I peeked over her shoulder and saw my father, motionless on the bed where he was. “You hate him, don’t you?”, I asked, “Even in death you hate him.”
She pulled me away from her and wiped my tears with a smile, “Hate him for what he did to me so long ago? Sure. Why not? But how can I not love him, even just a little, if he gave me a daughter like you?”
I smiled, and she kissed my forehead. She continued, “Your father may have been a harsh man, Shahari, but that was only because these are harsh lands, and the weak do not thrive here. Inside, he had a good heart. He kept me, and you, and your brothers safe. While they were here, at least. Never forget that. He would have wanted you safe, I am sure of it. He would have wanted you to do this.”
“But… how?” I asked, “You’re sending me away, and what you call safety is nothing but uncertainty to me, Mother. I’ve never been in the wild by myself. Never been… by myself.”
She looked at me seriously, “You are the daughter and granddaughter of Haradrim warriors, Shahari. It is in your blood to face life and death and remain standing, even if you don’t know it just yet. Your father taught you many of the things he knew, did he not? Heed those lessons well, and you will be fine.”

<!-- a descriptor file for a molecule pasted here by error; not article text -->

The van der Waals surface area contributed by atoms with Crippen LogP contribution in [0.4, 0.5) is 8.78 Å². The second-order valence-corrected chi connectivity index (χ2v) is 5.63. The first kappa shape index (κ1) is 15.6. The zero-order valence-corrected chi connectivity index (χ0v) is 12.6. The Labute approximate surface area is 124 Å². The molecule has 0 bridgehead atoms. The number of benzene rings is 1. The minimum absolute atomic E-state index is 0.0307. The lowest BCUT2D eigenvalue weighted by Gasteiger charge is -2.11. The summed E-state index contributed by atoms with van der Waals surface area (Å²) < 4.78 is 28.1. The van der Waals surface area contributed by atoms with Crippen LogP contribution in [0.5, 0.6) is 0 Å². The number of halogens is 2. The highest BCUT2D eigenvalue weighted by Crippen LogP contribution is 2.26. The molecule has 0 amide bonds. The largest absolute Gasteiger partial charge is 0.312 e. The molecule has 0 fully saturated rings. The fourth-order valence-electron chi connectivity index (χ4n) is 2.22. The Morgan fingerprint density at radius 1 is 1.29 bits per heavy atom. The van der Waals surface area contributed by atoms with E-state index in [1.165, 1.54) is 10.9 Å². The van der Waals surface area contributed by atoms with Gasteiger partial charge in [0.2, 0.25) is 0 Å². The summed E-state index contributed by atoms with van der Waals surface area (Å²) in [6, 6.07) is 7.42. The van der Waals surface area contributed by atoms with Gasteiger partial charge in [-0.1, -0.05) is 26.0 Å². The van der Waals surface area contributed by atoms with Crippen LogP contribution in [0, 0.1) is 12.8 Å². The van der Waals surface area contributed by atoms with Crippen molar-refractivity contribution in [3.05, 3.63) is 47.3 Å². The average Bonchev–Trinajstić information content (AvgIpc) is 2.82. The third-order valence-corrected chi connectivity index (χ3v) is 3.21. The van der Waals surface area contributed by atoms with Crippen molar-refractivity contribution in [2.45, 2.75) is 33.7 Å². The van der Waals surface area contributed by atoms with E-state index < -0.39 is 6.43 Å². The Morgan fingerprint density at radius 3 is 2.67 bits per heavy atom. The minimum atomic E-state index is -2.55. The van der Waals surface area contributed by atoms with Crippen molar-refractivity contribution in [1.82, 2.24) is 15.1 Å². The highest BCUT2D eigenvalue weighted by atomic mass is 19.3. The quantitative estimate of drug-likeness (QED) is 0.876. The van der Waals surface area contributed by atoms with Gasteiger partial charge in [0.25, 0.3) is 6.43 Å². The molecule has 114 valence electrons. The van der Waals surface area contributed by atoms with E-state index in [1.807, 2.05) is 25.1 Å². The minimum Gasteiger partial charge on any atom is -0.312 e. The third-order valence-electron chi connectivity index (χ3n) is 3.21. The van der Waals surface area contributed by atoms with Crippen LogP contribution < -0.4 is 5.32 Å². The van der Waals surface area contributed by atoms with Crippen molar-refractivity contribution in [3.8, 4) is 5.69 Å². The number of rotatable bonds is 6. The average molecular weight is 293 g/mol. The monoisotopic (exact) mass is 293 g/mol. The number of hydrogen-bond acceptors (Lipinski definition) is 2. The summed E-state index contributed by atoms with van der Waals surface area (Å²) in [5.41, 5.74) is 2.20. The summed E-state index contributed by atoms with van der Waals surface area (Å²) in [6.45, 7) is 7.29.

“Fine without you, Mother… how is that fine?”
“Would you rather stay here and be given to that pig Hoshan as his wife? Or how about Neshamman, that deviant and pervert? Hmm? They have laid eyes on you and wanted you since you were a child, takki. Your father knew it full well, and did all he could to stop and deny them. But now he’s gone. The shield that protected you is no more. You must leave.”, she stated severely.